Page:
Their conversations, while enacting these tasks, begin to reveal some complexities—Minus is a confused youth, a bit afraid of his relationships with women, and Martin is worried about the mental health of his wife, who, although shows all signs of having been cured, may, so the doctor declares, soon have a relapse. Essentially this “vacation” life, nonetheless, seems pleasant as the quartet dines al fresco in the famed Swedish mid-summer light.
At table, however, David reveals that, despite having just returned from a long stay in Switzerland, he will soon be leaving again—despite his promises to stay. And, although expressing their disappointment, his family member’s comments hardly seem to invoke his tearful breakdown, soon after, as he enters the house alone to retrieve the presents he has brought them.
A delightfully silly play, written by Minus, and performed with Karin, is delivered soon after. Although the play clearly pokes some fun at a writer who cannot live up to the moral demands which his writing seems to proclaim, the event might almost be read as a gentle, innocent satire of all principled writers rather than, as it soon is revealed, as another dispiriting failure, given his father’s reaction, for his over-sensitive son.
As the couple retreats to their bedroom, Martin seems absolutely protective and loving of his wife, who, it quickly becomes apparent, is unable to accept his sexual advances. Yet already, we sense that his love for Karin is somehow insufficient despite his gentle ministrations. Like Ibsen’s Hellmar in A Doll’s House, Martin continually infantizes his beautiful wife by describing her in the diminutive: “little Karin,” etc. And when he falls to sleep, she quickly escapes to an empty upstairs room where Bergman, without explaining her actions, lets the camera observe what seem to be, at times, sexual exultations along the decaying wall and floor of the room. In fact, we later discover, Karin is communing with a hidden community of friends waiting, so she imagines, for the appearance of God.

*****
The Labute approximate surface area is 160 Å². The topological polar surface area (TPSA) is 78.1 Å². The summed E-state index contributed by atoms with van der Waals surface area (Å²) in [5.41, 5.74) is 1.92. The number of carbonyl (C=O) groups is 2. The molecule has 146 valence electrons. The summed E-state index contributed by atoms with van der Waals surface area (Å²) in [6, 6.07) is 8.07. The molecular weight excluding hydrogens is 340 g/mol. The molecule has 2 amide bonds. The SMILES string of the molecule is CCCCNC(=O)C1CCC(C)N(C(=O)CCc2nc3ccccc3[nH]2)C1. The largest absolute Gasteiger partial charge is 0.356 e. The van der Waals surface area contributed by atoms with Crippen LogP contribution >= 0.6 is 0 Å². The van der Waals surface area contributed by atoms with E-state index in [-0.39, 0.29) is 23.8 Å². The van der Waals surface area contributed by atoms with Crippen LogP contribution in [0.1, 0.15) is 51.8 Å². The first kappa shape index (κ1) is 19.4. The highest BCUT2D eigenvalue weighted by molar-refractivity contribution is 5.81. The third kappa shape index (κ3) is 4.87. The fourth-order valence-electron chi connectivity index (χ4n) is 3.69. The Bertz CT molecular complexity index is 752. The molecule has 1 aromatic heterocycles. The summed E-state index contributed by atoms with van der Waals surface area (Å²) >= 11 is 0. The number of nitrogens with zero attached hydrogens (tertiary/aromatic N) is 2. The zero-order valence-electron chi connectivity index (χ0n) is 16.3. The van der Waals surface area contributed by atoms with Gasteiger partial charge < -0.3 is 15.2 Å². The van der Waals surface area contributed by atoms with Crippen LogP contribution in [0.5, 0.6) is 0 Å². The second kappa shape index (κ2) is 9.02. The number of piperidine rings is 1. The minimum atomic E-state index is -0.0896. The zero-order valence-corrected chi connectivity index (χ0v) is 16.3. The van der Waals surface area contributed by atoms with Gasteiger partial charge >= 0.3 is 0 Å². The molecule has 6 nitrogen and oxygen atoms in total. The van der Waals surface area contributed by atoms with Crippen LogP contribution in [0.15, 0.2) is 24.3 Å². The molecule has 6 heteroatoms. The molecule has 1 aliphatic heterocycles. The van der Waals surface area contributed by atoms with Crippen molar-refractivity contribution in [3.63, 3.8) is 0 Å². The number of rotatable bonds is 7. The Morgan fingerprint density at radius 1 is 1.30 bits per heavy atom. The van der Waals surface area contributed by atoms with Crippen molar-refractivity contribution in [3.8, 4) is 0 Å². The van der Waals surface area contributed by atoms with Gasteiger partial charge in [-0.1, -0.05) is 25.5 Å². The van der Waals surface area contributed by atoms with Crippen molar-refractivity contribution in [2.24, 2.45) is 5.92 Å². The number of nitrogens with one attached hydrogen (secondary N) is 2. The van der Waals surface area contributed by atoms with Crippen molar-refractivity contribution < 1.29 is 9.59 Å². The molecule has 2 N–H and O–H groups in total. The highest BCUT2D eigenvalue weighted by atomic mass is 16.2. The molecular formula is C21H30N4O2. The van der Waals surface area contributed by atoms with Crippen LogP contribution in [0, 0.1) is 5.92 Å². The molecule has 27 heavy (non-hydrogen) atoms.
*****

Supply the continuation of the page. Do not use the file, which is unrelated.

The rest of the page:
Soon after, accordingly—as the picture postcard view of this world begins to disintegrate—we quickly perceive how fraught each of these individuals is with feelings of isolation, fear, guilt, and recrimination. When during her night wanderings, Karin finds a diary entry in her father’s journal that describes her as “incurable” and relates his desire to watch her mental breakdown as a subject of literary interest, revealing her findings to her husband, Martin lashes out the next day at David for his selfishness. David admits his inability to feel but also suggests that Martin might too might seek her death, that he may desire his freedom from the burden she has become. During their voyage to the nearby port town, moreover, David reveals—after attempting and failing at suicide—his own transformation from a man without the ability to love to a being who loves now without being able to properly express it.
Back on the island, moreover, Karin begins to confide her strange feelings and midnight meetings to her brother, gradually unravelling mentally before his eyes. As a storm approaches, she runs to a nearby grounded boat, a decaying sailing vessel where Minus discovers her hidden in the hull. As he tries to help her to sit up and return to the house, she pulls him atop of her, sexually introducing her brother to the love of woman he has previously desired, but of which he is now terrified.